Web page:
In terms of administering any approvals at the border, the notice also states that requestors may provide information on how U.S. Customs and Border Protection can administer the exclusion (i.e., how will CBP be able to differentiate between products covered by the exclusion and products not covered by the exclusion?).  Interestingly, the USTR’s press release makes it clear that one need not apply in order to benefit from an approval – i.e., approvals are product-specific, not company-specific (“Because exclusions will be made on a product basis, a particular exclusion will apply to all imports of the product, regardless of whether the importer filed a request. The U.S. Customs and Border Protection will apply the tariff exclusions based on the product.”).

The good news here is that (i) there is a product exclusion process (which should help address the impact the Section 301 duties are having on U.S. companies), (ii) petitions can be filed on a “product” basis, rather than on a single sku or part number basis, like with the Section 232 exclusion process, (iii) approvals will be retroactive to when the additional duties first went into effect (although it will be important to keep an eye on liquidation dates to be safe), and (iv) the USTR provided guidance on the factors that will be considered when reviewing requests.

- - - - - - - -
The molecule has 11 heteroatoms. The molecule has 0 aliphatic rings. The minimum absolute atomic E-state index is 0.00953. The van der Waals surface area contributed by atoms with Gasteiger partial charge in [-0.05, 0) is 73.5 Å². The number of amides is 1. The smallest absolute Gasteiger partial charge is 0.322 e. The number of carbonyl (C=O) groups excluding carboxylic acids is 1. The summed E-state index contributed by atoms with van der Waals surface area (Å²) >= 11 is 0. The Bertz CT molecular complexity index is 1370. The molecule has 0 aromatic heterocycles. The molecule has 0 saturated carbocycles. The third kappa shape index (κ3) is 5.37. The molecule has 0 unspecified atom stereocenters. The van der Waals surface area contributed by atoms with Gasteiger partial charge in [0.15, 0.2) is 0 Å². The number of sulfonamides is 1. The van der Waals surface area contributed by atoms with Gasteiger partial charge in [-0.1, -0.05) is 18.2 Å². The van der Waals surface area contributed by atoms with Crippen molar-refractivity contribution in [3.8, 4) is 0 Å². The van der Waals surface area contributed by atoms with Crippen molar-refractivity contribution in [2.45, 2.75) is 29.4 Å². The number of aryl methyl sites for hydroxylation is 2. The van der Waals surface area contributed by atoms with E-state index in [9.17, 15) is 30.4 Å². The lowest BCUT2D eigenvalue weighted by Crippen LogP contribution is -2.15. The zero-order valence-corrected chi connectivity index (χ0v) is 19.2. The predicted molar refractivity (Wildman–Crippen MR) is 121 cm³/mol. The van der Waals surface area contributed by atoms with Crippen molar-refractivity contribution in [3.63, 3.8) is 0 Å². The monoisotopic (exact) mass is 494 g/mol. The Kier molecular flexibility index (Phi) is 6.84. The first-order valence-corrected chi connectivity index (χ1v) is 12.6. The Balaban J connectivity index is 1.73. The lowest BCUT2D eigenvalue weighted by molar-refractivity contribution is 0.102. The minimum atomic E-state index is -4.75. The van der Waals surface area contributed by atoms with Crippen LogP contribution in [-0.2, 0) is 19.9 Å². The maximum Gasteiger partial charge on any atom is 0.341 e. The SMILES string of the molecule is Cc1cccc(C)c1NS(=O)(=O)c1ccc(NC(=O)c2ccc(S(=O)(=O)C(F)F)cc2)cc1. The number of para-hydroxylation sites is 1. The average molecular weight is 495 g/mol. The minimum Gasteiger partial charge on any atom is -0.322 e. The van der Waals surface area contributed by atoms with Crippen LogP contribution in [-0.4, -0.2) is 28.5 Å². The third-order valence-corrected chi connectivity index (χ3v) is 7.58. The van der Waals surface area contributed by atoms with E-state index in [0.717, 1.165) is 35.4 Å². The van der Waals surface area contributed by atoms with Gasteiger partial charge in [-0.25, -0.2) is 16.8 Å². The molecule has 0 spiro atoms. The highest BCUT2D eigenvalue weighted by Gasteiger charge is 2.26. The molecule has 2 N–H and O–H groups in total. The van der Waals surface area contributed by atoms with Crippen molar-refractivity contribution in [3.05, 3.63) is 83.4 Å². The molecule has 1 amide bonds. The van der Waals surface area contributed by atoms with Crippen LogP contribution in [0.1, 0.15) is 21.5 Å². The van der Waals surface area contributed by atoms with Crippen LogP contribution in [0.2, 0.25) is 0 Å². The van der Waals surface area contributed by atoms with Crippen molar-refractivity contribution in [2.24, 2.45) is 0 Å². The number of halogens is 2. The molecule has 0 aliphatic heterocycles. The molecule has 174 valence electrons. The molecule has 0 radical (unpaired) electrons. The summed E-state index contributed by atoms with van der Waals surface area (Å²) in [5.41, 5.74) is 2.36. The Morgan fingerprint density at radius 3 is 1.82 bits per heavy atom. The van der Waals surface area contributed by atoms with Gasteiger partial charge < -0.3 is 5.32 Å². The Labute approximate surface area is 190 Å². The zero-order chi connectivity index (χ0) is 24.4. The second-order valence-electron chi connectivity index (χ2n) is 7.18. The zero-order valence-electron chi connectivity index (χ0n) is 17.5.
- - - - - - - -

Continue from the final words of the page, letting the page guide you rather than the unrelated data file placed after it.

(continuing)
The bad news is that there is no stated timeline for how long it will take the USTR to review and process exclusion requests.  Undoubtedly, the USTR is hoping that by broadening the scope of the petitions and the approvals to “particular products” it will result in fewer petitions being filed than have been filed at Commerce in the steel and aluminum Section 232 cases (i.e., more than 20,000 exclusion petitions filed and only 98 acted on in 3+ months = 51 years of processing time . . . .).  We believe that hope is misplaced and that the USTR will likely receive thousands of exclusion requests. 

Accordingly, it is important that any company impacted by the Section 301 duties, and considering filing a product exclusion petition, do so quickly.  We are assisting numerous clients with this process (which began before today) and would be happy to discuss with you how best to approach this effort now that we have these additional details.

We hope this is helpful.  If you have any questions, please let us know.

Best regards,